China will allow local governments to meet “reasonable” funding requirements to support economic growth next year, the finance ministry said on Friday, adding that the sector’s risks were under control.
Beijing has imposed tight controls in recent years on new local government debt issuance to help ward off financial risks following a borrowing binge since the global financial crisis.
In a statement on its website, the ministry said it would continue to allow local governments to swap high-cost maturing debt for lower-cost debt, a programme it kicked off last year.
Steps would be taken to “meet local governments’ reasonable financing needs to support steady local economic growth”, the ministry said.
“Local governments will continue to issue bonds to replace the existing debt to help reduce interest burdens, ease debt repayment pressure and guard against financial risks.”
China’s overall debt has jumped to more than 250 per cent of gross domestic product, from 150 per cent at the end of 2006, the kind of surge that in other countries resulted in a financial bust or sharp economic slowdown, some analysts say.
The finance ministry insisted China’s local government debt was under control and that its debt burden would not show a big change this year.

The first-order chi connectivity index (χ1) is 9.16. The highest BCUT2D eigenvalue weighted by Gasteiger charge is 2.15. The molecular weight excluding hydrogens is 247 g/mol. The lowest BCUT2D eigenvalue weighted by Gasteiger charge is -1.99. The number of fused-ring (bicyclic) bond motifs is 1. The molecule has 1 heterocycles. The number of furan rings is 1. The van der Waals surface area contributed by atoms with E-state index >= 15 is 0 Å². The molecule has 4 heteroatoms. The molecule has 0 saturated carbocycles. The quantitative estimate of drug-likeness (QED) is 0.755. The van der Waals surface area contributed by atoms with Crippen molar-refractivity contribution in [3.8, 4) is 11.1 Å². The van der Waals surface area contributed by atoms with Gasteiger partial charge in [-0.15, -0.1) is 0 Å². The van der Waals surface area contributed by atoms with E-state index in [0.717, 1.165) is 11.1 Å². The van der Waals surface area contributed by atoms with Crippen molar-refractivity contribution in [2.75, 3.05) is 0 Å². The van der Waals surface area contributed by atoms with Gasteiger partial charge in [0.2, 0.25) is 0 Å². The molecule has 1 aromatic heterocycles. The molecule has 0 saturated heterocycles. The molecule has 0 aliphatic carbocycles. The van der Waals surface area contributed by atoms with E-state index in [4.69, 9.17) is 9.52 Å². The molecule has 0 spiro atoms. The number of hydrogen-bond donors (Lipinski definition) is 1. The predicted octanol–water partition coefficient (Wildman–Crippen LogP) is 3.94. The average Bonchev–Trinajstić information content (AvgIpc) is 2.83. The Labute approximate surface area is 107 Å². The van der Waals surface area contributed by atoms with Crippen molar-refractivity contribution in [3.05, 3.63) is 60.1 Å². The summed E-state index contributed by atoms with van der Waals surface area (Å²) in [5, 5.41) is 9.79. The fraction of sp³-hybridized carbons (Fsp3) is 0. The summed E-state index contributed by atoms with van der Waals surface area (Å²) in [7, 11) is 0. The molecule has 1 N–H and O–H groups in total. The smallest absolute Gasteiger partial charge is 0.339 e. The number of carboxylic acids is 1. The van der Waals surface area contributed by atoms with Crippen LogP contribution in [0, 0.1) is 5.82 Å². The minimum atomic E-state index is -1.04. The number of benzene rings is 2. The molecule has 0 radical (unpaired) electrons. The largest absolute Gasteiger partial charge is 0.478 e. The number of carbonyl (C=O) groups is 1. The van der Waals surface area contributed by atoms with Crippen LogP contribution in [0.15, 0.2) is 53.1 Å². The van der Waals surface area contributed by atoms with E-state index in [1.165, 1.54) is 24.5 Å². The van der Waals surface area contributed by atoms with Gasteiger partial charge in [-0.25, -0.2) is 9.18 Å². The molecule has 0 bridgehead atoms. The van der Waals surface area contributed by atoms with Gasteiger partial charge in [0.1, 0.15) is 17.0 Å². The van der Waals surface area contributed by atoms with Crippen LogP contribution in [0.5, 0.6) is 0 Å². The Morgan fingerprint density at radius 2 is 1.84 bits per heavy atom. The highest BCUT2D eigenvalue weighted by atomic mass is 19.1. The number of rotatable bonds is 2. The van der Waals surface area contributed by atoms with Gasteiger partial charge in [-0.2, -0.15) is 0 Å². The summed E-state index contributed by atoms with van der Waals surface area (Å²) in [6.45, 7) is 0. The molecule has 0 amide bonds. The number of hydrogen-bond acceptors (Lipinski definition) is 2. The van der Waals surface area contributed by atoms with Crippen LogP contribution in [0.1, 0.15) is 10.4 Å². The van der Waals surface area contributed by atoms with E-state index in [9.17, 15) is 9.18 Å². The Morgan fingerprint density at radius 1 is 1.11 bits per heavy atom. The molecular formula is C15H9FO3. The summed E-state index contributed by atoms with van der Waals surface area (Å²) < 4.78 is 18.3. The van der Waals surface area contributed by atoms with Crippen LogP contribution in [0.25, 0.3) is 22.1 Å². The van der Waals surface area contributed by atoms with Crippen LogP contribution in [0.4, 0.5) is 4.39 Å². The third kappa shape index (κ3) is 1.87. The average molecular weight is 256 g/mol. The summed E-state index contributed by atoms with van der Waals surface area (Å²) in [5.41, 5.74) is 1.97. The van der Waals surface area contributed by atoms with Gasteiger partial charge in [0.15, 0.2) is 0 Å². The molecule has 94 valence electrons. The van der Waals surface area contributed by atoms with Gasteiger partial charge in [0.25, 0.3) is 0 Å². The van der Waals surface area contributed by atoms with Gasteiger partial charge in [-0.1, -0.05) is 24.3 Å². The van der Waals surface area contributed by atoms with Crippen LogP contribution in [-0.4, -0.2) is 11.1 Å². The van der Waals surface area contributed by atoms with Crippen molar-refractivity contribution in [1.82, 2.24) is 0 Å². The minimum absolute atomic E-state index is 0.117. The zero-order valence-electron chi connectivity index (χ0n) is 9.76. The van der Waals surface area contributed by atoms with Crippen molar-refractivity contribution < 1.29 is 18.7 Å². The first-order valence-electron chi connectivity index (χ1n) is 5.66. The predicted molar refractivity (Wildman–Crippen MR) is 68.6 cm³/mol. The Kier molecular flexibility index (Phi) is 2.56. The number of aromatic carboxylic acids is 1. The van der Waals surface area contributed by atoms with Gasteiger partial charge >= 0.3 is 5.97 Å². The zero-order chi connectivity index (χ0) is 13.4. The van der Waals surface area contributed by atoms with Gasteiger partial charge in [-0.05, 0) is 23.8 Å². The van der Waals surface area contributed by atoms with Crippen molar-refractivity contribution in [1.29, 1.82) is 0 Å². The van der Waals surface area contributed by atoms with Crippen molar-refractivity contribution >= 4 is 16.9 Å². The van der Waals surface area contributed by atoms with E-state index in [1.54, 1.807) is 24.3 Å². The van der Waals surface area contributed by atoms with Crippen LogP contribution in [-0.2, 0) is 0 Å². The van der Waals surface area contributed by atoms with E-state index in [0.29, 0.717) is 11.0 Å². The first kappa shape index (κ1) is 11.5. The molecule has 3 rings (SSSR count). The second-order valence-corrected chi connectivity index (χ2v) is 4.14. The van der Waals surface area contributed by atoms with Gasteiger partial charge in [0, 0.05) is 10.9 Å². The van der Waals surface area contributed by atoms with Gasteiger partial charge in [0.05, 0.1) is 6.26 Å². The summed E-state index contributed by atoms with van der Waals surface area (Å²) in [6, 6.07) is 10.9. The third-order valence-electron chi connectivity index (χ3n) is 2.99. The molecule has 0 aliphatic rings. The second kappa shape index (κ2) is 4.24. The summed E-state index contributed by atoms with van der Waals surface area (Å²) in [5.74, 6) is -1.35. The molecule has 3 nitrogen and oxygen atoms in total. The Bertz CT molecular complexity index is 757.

Local government debt was 89.2 per cent of revenues in 2015 – below the international warning line, and 38.9 per cent of GDP, lower than in most emerging market economies, the ministry said.
China capped the rise in outstanding local-government debt at 17.2 trillion yuan (HK$20 trillion) this year, from 16 trillion yuan in 2015. This excludes bonds issued under the debt-swap scheme.
Under the swap, local governments issued 3.2 trillion yuan in bonds in 2015 and the ministry said that by the end of September this year the total had risen to 7.2 trillion yuan. The ministry said the swaps would cut local government interest payments by 600 billion yuan over the course of 2015 and 2016.
Some analysts estimate that total debt refinancing will amount to 11 trillion yuan in 2016 and 2017.
The ministry did not provide any estimate for new local-government bond issuance next year. But Wen Bin, an economist at Minsheng Bank, said local governments would be allowed to issue new debt next year to support the broader government drive to boost infrastructure investment and the economy.
“Local governments are under pressure to expand expenditures but their revenues could slow given the downward pressure on the economy,” he said.
The ministry said local-government fiscal revenues would maintain a medium-to-high growth rate, which would help control local debt risks.
Still, the ministry warned that the ability of some local governments to repay their debt had weakened, and said the debt risks of some regions exceeded warning lines.
“The size of local government debt remains large although the structure has changed. I don’t expect policies to be relaxed,” said Zhang Yiping, an economist at Merchants Securities.